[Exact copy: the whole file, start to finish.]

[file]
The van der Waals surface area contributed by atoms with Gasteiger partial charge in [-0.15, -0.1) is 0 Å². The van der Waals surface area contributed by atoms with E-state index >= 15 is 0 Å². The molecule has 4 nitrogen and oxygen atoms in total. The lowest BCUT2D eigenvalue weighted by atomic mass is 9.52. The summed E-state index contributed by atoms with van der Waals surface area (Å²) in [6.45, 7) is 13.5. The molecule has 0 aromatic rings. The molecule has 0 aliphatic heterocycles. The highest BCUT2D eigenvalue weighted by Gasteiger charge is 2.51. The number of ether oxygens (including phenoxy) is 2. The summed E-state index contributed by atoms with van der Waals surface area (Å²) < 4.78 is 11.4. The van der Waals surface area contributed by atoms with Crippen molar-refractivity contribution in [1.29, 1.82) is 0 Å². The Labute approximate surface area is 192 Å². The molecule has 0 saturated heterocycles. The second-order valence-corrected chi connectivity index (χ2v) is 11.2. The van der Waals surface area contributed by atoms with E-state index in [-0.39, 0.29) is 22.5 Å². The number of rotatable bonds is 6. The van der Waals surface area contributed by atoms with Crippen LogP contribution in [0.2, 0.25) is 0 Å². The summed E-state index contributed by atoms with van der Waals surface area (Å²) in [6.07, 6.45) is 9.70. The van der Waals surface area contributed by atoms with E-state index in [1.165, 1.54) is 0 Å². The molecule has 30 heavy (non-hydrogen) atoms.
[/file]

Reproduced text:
The van der Waals surface area contributed by atoms with Gasteiger partial charge in [-0.15, -0.1) is 0 Å². The van der Waals surface area contributed by atoms with E-state index >= 15 is 0 Å². The molecule has 4 nitrogen and oxygen atoms in total. The lowest BCUT2D eigenvalue weighted by atomic mass is 9.52. The summed E-state index contributed by atoms with van der Waals surface area (Å²) in [6.45, 7) is 13.5. The molecule has 0 aromatic rings. The molecule has 0 aliphatic heterocycles. The highest BCUT2D eigenvalue weighted by Gasteiger charge is 2.51. The number of ether oxygens (including phenoxy) is 2. The summed E-state index contributed by atoms with van der Waals surface area (Å²) < 4.78 is 11.4. The van der Waals surface area contributed by atoms with Crippen molar-refractivity contribution in [1.29, 1.82) is 0 Å². The Labute approximate surface area is 192 Å². The molecule has 0 saturated heterocycles. The second-order valence-corrected chi connectivity index (χ2v) is 11.2. The van der Waals surface area contributed by atoms with E-state index in [-0.39, 0.29) is 22.5 Å². The number of rotatable bonds is 6. The van der Waals surface area contributed by atoms with Crippen LogP contribution in [0.2, 0.25) is 0 Å². The summed E-state index contributed by atoms with van der Waals surface area (Å²) in [6.07, 6.45) is 9.70. The van der Waals surface area contributed by atoms with E-state index in [1.165, 1.54) is 0 Å². The molecule has 30 heavy (non-hydrogen) atoms.